Former Miramonte Elementary School teacher Mark Berndt’s alleged sexual abuse went beyond what has been previously disclosed, and included "highly assaulting" touching of girls’ genitalia, inducing children to touch his genitalia, and exposing his genitalia to students, according to a judge’s summary of an L.A. Sheriff’s Department investigation.
The summary, included in a ruling by Superior Court Judge John Wiley Jr. also noted "a suggestion in the police report that Berndt watched videos of bondage of women, and that his taping of children was for Berndt some version of sexualized bondage."
Wiley’s summary of the Sheriff’s 512-page investigation into the Berndt case was included in his tentative ruling regarding redactions in the report, which is part of the evidence in a civil lawsuit against the L.A. Unified School District.
"Secret courts and secret decisions have never been the American way," Wiley said in court Wednesday.
Additionally, L.A. Unified spokesman Sean Rossall confirmed to KPCC that the school district destroyed records containing allegations of sexual abuse at L.A. public schools dating back to 1988. Earlier this month, plaintiff’s attorney John Manly alleged in court that the District had destroyed documents, accusing L.A. Unified of trying to orchestrate a "secret trial."
Plaintiff's lawyers have suggested that the destruction of the records makes it difficult to determine whether there were other reports of Berndt allegedly abusing children during his more than 30-year career.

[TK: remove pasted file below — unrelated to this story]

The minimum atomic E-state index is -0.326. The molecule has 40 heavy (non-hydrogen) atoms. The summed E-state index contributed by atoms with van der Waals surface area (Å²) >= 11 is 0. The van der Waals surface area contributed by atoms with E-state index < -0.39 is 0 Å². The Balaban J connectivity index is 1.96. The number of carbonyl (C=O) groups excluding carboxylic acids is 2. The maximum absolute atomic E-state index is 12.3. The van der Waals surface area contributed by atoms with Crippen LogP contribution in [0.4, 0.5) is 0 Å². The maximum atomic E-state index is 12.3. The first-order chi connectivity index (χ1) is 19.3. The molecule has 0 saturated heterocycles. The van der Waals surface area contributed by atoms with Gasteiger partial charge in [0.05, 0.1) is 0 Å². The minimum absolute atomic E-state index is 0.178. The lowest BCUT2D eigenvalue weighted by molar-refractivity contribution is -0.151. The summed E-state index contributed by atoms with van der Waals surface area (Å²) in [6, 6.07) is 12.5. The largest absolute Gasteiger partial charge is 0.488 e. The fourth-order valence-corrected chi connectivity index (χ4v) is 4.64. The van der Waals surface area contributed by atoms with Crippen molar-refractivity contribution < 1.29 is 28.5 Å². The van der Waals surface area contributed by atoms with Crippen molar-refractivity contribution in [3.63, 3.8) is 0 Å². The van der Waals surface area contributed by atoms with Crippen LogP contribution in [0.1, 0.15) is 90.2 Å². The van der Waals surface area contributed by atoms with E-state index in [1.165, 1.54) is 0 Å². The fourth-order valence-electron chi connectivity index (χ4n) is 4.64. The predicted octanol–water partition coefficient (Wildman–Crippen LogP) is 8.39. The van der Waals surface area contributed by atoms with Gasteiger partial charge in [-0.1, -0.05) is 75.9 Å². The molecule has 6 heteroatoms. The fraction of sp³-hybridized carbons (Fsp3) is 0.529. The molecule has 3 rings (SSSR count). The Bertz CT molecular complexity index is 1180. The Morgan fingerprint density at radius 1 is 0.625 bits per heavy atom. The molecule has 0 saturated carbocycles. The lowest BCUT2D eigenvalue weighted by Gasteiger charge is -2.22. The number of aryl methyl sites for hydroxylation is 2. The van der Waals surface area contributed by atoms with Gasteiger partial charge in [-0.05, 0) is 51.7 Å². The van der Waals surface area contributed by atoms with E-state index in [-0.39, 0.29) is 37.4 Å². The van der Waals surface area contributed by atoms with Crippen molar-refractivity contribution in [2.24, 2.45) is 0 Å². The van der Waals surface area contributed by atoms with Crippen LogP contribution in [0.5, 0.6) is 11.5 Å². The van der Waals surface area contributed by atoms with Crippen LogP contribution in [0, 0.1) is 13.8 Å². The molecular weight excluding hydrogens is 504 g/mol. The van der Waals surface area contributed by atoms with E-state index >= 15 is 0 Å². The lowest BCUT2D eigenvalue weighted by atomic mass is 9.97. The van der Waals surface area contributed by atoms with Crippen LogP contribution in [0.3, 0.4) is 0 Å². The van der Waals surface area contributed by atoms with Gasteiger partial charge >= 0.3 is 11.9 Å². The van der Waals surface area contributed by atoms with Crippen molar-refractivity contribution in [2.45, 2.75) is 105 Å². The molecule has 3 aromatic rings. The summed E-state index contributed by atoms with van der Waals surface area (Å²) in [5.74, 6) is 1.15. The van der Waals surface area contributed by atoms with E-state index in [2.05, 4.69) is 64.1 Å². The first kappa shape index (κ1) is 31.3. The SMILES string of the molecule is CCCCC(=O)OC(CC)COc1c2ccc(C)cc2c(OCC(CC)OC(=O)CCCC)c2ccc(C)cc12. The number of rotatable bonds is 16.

While Manly could not talk about specifics in the case he did say, "I don’t think there’s any question that we don’t have the whole picture."
Berndt pleaded no contest last November to 23 charges of lewd conduct upon a child, and was sentenced to 25 years in prison. He was accused in that case of feeding semen-laced cookies to children and of taking pictures of them, sometimes with tape over their eyes and mouths, sometimes with Madagascar cockroaches on their bodies.
Separately, one former student had alleged that Berndt had fondled her in 1993, but her case was dropped for insufficient evidence.
In his summary of the Sheriff’s report, Judge Wiley wrote that "Berndt touched students in many ways, ranging from highly assaulting touching of vaginas and female breasts to other contacts with less obviously abusive implications."
Berndt also "induced children to touch his penis, or his arms, or legs, or chest," Wiley wrote.
The judge said that Berndt did not photograph the abuse that involved genital touching.
After the initial scandal broke and Berndt was arrested in 2012, two former students said they had reported that Berndt appeared to touch himself inappropriately in class, and another former student said Berndt would sit on steps in shorts near the playground with his legs spread apart.
Judge Wiley’s summary said "Berndt exposed his genitalia to students and others, by sitting in short shorts without underwear and spreading his legs in front of students."
The Sheriff’s investigative report on the Berndt case contains some 600 photos and 260 single-spaced typed pages of witness interviews and related material, according to Wiley’s order.